' Cinema Romantico: Cold Souls

Tuesday, February 23, 2010

Cold Souls

"Soullesness has its own peculiarities." - Dr. Flintstein (David Straithairn)

I hate to be the guy that describes a movie as so-and-so meets so-and-so but the so-and-so meets so-and-so description of "Cold Souls" is so spectacular I have no choice and so here it is.

Last year's "Cold Souls" is "Being John Malkovich" Meets "Maria Full Of Grace". Woo hoo! That's a movie you want to see, isn't it? Ah, but do you really want to see "Cold Souls"? Does it live up to it's so-and-so meets so-and-so premise? Therein lies the question.

So imagine Paul Giamatti as an existential action hero. But imagine Paul Giamatti playing Paul Giamatti as an existential action hero. Set to star in a stage performance of "Uncle Vanya" Paul Giamatti is a suffering a severe crisis of, well, possibly everything. A crisis of confidence. A crisis of conscience. Maybe it's mid-life. Maybe it's a nervous breakdown. Maybe it's all of this at once. His agent suggests he check out an article in The New Yorker about soul storage, whereby one Dr. Flintstein can, in a circumstance where perhaps a soul begins to resemble a tumor, remove it and allow you to proceed with your life soulless.

Paul Giamatti is not so much intrigued as desperate. He goes through with it only to immediately experience complications. His symptoms seem to get worse and his already problematic stage performance goes even further off the rails. His wife (Emily Watson) is understandably confused when he admits what he has done. Paul Giamatti returns to Dr. Flintstein who recommends he try out a different soul for size - this one of a Russian poet.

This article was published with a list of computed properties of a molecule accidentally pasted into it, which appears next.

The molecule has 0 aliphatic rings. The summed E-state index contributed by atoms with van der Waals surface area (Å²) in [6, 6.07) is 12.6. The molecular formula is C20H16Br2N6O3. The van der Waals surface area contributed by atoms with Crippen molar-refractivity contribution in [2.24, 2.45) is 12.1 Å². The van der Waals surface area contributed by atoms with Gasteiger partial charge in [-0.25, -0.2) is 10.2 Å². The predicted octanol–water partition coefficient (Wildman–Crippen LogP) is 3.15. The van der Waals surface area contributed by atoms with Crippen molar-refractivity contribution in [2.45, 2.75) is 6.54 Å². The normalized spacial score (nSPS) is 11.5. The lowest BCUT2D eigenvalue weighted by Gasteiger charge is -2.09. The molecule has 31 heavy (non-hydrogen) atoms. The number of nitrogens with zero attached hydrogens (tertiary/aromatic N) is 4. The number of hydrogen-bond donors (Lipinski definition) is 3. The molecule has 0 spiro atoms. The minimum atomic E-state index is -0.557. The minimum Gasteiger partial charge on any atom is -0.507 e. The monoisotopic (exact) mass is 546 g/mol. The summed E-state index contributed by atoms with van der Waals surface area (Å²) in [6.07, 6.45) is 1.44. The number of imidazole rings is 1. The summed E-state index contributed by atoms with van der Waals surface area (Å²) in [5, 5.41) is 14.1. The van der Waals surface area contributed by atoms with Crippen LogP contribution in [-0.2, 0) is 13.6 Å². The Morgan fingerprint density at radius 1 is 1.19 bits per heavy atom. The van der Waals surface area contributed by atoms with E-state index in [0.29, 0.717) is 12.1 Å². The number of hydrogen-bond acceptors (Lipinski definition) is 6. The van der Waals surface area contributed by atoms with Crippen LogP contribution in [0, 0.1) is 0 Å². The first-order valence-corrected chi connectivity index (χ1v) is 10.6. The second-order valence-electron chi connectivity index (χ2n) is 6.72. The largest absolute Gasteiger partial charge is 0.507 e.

The Russian poet is key as it signals the film's most vital subplot - the hardscrabble blackmarket Russian business of soul trafficking, seen through the eyes of a soul "mule", Nina (Dina Korzun). This is how Paul Giamatti's chickpea sized soul ends up in the body of a Russian soap opera actress (the most mesmeric Katheryn Winnick) and why Paul Giamatti himself will scour the bleak St. Petersburg street in search of his own soul.

Amidst this rather subdued mayhem the real Paul Giamatti gives a tremendous performance as himself. A man who alternately has a soul, doesn't have one, then has someone else's, and who is also required to give a poor stage performance on purpose. Throughout the film his hinges are clearly squeaky - we never doubt for a second something is wrong with him or that he would make the decisions he does - he fields the ongoing developments with a comedic timing that is believable in both its bewilderment and weariness.

For all that goes on here, though, the film never really bubbles over, you never feel a rush watching it like you do in a Charlie Kaufman-written escapade which, like it or not, "Cold Souls" devoutly resembles. It feels so detached.

But the more the film progressed the more I wondered if that was precisely the tone for which writer/director Sophie Barthes was striving. As Dr. Flintstein explains time and again they understand how to remove the soul but that brings no one closer to an understanding of the soul. Soullesness, after all, has its own peculiarities and maybe the weird, unexplainable sensation I had watching "Cold Souls" is what I would get if I chose to store my own soul.

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